by Jim Riggs
February 28, 1995
Variety Of Sports Presented To Induction Dinner Audience
It was sports potpourri at the 14th annual Chautauqua Sports Hall of Fame Induction Dinner at the Holiday Inn Monday night.
The audience was treated to stories involving canoeing, football, swimming, auto racing, baseball, and hockey from the four inductees and speakers.
Involved in even more sports than those was the late Louis Collins, who was inducted for his involvement in organizing and promoting sports in the Jamestown area.
“I’m sure he would be very happy,” said his sister, Betty, who accepted her late brother’s plaque and ring.
She added that Collins’ great nephew in Colorado agreed after he read a newspaper clipping about the induction.
“Uncle Louis would be sailing down from heaven,” he said.
Southwestern graduate Jay Kearney was inducted for his success in canoeing and said, “The sport has been a very important part of my life.”
In 1978 he was the United States champion in four classes. At the 1980 Olympic Trials he finished first and was a member of the 1980 Olympic team that never competed because of the U.S. boycott.
Kearney pointed out it was not just coaches, but also teachers and parents who led to success.
“You teach those things that allow us to be successful,” he said.
Kearney is now sports physiologist for the U.S. Olympic Committee in Colorado Springs, so it was a long trip to the induction dinner, but his canoeing helped him make it. At a regional competition in Denver he qualified for the Indoor Rowing Championships at Boston last weekend, which allowed him to stop here on the way back to Colorado.
Inductee Bill Race has coached the Falconer Central School football team to four undefeated seasons and once to a 28-game winning streak. His record of 169-91-6 in 32 years ranks ninth in the state.
Despite his accomplishments, Race said, “It’s an honor to be on the same card (with the other inductees).”
Race recalled from his days as a football player at East Stroudsburg State the statements of an opposing coach that helped inspire him.
“No man stands so tall as when he stoops to help young people,” Race recalled the coach saying. And the coach also pointed out, “When you are climbing the ladder of life, be nice to your fellow man on the way up because you might have to pass him on the way down.”
Race also credited some other area high school coaching colleagues for his success, including two who have passed away and are also members of the Chautauqua Sports Hall of Fame – Joe Annarella and Roger Moore.
Inductee Shirley Smith of Jamestown has officiated swimming for more than 30 years, including the U.S. Open International Meet, U.S. Junior Nationals, U.S. Senior Nationals, National Junior Olympics, NCAA Division II Championships and the World University Games.
Smith thanked the local swimming officials for their support in nominating her and her husband for his patience and understanding. Because most of the local meets she officiates are at dinnertime. Smith explained, “He had a lot of evening meals alone.”
Smith has taught plenty of swimming and said the main satisfaction is seeing people afraid of the water learning to enjoy it. As a coach Smith enjoyed the challenge of teaching swimmers to be competitive with sportsmanship. And as a swimming official, “I’ve made friends all over this country and Canada.”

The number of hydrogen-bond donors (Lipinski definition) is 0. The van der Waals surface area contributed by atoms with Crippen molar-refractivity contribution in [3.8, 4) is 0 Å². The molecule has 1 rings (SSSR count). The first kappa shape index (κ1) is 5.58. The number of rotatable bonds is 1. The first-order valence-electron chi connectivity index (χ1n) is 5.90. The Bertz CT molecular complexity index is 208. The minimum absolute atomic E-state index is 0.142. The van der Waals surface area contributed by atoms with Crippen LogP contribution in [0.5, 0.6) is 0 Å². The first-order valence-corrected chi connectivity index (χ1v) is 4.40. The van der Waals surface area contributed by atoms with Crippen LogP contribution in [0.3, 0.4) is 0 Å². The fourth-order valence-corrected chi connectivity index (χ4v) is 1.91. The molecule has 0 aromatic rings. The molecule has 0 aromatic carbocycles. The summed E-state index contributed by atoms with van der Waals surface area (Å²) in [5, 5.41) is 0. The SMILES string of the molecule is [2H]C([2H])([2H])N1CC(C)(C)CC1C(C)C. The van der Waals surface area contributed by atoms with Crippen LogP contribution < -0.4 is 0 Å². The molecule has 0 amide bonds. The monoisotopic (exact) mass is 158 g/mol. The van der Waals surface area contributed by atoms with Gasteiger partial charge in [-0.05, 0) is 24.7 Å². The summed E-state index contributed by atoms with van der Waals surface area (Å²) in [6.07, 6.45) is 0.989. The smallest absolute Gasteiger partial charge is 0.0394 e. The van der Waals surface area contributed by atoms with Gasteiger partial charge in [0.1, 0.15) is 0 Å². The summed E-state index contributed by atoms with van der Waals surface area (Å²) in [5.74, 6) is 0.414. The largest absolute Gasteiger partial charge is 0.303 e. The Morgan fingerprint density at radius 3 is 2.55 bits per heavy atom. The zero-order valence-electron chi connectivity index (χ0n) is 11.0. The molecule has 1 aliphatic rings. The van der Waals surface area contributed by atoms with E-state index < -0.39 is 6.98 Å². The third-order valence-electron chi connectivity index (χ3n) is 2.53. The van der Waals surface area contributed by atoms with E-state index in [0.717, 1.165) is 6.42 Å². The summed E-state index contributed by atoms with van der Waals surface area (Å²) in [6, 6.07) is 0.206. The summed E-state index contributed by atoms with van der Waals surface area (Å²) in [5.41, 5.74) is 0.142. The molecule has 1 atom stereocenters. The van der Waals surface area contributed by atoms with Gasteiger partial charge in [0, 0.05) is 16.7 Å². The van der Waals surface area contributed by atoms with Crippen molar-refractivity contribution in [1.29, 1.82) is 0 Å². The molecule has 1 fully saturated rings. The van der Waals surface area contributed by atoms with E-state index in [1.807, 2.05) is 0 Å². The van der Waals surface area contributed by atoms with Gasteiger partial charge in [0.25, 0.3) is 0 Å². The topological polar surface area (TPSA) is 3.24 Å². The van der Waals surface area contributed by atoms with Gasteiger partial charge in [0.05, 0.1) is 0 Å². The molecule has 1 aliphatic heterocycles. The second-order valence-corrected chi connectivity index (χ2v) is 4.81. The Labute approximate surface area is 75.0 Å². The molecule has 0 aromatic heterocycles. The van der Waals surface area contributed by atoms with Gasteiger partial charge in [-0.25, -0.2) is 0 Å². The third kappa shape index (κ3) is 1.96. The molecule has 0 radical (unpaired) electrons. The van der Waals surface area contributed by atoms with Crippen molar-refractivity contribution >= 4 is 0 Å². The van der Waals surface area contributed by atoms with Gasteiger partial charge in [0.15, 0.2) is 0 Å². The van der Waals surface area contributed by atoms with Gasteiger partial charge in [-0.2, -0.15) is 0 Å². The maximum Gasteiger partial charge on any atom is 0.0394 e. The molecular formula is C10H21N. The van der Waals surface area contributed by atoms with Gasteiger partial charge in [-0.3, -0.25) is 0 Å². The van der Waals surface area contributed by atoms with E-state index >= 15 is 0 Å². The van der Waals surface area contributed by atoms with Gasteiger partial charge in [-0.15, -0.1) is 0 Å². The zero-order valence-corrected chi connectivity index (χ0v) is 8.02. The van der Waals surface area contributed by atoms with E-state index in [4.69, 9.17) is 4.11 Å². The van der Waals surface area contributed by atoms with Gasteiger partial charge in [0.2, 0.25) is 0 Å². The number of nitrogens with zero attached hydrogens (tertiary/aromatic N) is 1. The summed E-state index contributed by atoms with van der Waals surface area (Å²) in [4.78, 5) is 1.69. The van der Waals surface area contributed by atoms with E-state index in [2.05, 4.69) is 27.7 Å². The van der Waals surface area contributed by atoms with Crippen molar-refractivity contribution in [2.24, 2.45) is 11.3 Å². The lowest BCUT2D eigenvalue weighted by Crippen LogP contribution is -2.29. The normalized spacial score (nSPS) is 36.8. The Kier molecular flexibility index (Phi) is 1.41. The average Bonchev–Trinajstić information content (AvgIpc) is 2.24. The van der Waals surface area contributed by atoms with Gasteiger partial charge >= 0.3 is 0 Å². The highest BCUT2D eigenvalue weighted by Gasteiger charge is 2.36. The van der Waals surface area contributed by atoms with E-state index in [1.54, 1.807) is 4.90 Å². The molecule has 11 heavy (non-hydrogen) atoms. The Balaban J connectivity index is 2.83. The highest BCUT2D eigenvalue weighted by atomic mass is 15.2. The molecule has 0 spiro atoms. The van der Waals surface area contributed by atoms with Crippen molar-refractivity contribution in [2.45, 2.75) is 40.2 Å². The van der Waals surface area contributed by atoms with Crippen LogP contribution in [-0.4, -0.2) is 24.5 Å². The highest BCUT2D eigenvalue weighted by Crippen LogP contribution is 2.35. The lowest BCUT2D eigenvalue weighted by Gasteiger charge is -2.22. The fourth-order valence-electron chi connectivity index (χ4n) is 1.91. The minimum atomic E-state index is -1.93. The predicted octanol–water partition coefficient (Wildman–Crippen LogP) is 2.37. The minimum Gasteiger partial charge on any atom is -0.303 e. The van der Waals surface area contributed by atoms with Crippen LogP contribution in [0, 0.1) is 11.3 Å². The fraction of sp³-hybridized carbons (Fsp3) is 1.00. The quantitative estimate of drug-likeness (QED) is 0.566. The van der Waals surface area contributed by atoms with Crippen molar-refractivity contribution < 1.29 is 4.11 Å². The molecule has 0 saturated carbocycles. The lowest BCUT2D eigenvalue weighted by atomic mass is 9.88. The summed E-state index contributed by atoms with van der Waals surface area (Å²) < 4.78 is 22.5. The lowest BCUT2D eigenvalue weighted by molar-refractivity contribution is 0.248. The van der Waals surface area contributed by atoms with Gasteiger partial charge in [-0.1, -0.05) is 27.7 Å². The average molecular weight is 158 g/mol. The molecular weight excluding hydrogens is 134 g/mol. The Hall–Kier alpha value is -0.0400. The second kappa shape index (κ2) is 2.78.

Also honored were the Jamestown High School football team for winning the state Class A Championship, the Mayville Central School girls volleyball team for winning its fourth Class D state title in five years and Kristina Damond, who won the Stock Division World Championship at the All-American Soap Box Derby in Akron, Ohio.
They were presented plaques for their accomplishments by Sports Hall of Fame president Chip Johnson.
The main speaker was three-time Indianapolis 500 winner Johnny Rutherford, who said he first became interested in race car driving when he was 9-years-old.
“Kristina knows,” he said. “Something clicked in me and I said, ‘I want to be a race car driver.’”
It is often said that race car drivers are not athletes and Rutherford heard that stated again recently by a caller to a radio talk show.
“I’d sure like to take that guy for a ride in a race car,” Rutherford said.
He pointed out that at the Indianapolis 500, the cars travel 300 feet (the length of a football field) in a second. In the turns the strain is five G’s and that must be endured for 200 laps.
To control the car, “It’s like sitting in isometric exercises for three hours.”
Another guest speaker was John Gurtler, the television voice of the Buffalo Sabres. He said that despite the Sabres’ sluggish start, he doesn’t think the team is too far behind because “I haven’t seen a club dominating in every position.”
Gurtler noted that Buffalo has seven injured players now, but when everyone returns the team can hopefully have a strong run to the playoffs.
On the subject of today’s “clutch-and-grab” style of play in the National Hockey League, Guntler said he recalled when it was skate, shoot and score.
“I’d like to see more of that,” he said. He added the game has become “too complex.”
Mike Billoni, Vice President of Rich Baseball Operations, was scheduled to speak, but was unable to attend because he had duties with the Buffalo Bisons concerning the baseball strike. His pinch-hitter was Jamestown Jammers general Manager Sean Reilly.
The master of ceremonies was Pine Valley Central School graduate Chuck Howard, a sportscaster for WIVB-TV.
Todd Peterson read the biographies of the inductees, Gary Kindberg sang the national anthem and Rev. John J. Kuhlman of St. James Catholic Church gave the invocation.